Don't forget those KSA answers just yet
Look for federal careers expert Derrick T. Dortch's column on government jobs on the second and fourth Thursdays of every month.
I was waiting for Nov. 1 like it was Christmas.
I was hoping for the promised gift of job announcements written in plain language and applications that no longer required answers to an avalanche of essay questions simply to get a candidate considered.
But when I opened my laptop and looked onUSAJOBS, it was clear that there would be no Christmas in November - and no government-wide implementation of hiring reforms.
For all the hype about President Obama's executive order on reform, the changes are far from being fully realized. His Nov. 1 deadline has come and gone, and though some agencies have begun the reform process, too many have not.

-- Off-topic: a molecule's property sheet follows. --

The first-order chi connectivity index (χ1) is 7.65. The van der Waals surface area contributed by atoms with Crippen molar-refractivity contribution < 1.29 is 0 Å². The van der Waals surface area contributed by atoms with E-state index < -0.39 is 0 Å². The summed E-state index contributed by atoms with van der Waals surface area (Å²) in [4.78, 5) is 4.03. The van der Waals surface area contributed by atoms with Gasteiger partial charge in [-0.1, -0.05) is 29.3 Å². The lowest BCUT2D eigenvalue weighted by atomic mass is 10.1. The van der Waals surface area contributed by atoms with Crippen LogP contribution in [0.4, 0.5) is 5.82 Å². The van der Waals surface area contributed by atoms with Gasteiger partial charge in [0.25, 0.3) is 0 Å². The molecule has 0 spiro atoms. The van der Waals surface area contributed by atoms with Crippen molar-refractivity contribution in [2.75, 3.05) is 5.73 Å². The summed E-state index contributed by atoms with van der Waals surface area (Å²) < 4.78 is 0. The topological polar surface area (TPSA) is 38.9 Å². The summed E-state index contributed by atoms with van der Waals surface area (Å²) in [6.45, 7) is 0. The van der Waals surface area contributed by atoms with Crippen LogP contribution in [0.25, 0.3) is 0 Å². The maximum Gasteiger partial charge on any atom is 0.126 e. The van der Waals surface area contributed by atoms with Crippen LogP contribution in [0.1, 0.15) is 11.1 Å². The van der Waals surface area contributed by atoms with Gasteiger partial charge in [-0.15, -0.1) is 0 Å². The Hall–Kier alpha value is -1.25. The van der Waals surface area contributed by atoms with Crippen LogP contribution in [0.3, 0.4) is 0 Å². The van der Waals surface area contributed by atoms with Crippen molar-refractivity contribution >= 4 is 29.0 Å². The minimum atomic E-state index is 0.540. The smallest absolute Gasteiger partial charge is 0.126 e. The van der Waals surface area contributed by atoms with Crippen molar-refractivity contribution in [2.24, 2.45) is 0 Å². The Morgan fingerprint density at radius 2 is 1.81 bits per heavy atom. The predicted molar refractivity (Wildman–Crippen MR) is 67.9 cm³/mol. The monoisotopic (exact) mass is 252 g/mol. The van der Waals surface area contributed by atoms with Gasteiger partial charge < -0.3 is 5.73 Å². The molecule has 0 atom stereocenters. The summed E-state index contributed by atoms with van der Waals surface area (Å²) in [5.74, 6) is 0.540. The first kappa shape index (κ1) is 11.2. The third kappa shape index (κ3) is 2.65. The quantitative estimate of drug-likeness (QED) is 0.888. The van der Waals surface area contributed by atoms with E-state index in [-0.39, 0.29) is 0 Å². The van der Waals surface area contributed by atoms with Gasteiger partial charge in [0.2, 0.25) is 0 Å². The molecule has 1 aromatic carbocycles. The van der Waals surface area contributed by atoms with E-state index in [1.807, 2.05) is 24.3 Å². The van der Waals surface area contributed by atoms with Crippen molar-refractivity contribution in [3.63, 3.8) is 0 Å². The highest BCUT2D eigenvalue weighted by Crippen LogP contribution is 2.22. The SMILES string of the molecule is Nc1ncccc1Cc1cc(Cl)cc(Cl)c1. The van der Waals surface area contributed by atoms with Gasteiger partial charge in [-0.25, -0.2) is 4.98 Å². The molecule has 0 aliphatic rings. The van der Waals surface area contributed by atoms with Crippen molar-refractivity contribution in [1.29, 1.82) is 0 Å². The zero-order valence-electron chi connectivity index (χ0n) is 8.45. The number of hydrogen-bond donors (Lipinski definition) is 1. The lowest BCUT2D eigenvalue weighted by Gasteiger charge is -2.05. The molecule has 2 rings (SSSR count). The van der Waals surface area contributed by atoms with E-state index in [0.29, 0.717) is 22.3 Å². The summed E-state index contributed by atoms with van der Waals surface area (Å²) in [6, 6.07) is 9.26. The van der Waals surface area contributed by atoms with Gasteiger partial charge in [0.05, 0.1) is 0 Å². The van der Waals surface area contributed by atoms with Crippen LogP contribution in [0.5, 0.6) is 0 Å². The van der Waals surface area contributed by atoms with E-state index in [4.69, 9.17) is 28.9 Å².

So what does that mean for the job hunter?
It's simple: Don't get rid of your KSA (Knowledge, Skills and Abilities) and other essay question responses just yet. Since it seems we are going to have to continue to deal with those initial KSAs a while longer (the reforms do allow for KSAs further into the application process), here are some tips on writing successful responses that can help get you through that first door.
The key to good KSAs is not only being concise in your answers, but finding a way to tell the stories that prove you have the knowledge and skills to get a job done. I have seen too many KSA responses in which applicants list their duties as it relates to the question but they do not tell their own, unique story.
You have to use one of several methods when writing KSA responses. They are:
SAR: Situation, Action, Results
STAR: Situation, Task, Action, Results
CCAR: Context, Challenge, Action, Results